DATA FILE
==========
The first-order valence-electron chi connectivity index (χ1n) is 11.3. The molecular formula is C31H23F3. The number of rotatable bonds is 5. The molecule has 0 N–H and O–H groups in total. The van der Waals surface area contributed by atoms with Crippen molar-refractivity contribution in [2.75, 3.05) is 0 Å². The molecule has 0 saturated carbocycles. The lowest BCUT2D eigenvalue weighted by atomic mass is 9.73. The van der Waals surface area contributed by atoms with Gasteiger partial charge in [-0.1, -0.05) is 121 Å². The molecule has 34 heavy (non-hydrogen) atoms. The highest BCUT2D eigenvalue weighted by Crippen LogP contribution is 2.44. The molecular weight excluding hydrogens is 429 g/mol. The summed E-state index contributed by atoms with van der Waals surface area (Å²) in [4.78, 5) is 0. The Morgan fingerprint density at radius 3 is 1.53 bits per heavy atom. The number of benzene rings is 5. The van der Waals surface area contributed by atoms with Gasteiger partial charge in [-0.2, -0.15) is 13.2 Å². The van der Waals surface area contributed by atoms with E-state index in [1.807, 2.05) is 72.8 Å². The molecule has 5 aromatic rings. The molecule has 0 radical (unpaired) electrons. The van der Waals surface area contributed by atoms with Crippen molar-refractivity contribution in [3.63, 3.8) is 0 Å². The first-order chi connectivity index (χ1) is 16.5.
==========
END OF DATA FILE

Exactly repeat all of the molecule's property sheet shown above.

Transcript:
The first-order valence-electron chi connectivity index (χ1n) is 11.3. The molecular formula is C31H23F3. The number of rotatable bonds is 5. The molecule has 0 N–H and O–H groups in total. The van der Waals surface area contributed by atoms with Crippen molar-refractivity contribution in [2.75, 3.05) is 0 Å². The molecule has 0 saturated carbocycles. The lowest BCUT2D eigenvalue weighted by atomic mass is 9.73. The van der Waals surface area contributed by atoms with Gasteiger partial charge in [-0.1, -0.05) is 121 Å². The molecule has 34 heavy (non-hydrogen) atoms. The highest BCUT2D eigenvalue weighted by Crippen LogP contribution is 2.44. The molecular weight excluding hydrogens is 429 g/mol. The summed E-state index contributed by atoms with van der Waals surface area (Å²) in [4.78, 5) is 0. The Morgan fingerprint density at radius 3 is 1.53 bits per heavy atom. The number of benzene rings is 5. The van der Waals surface area contributed by atoms with Gasteiger partial charge in [-0.2, -0.15) is 13.2 Å². The van der Waals surface area contributed by atoms with E-state index in [1.807, 2.05) is 72.8 Å². The molecule has 5 aromatic rings. The molecule has 0 radical (unpaired) electrons. The van der Waals surface area contributed by atoms with Crippen molar-refractivity contribution in [3.63, 3.8) is 0 Å². The first-order chi connectivity index (χ1) is 16.5.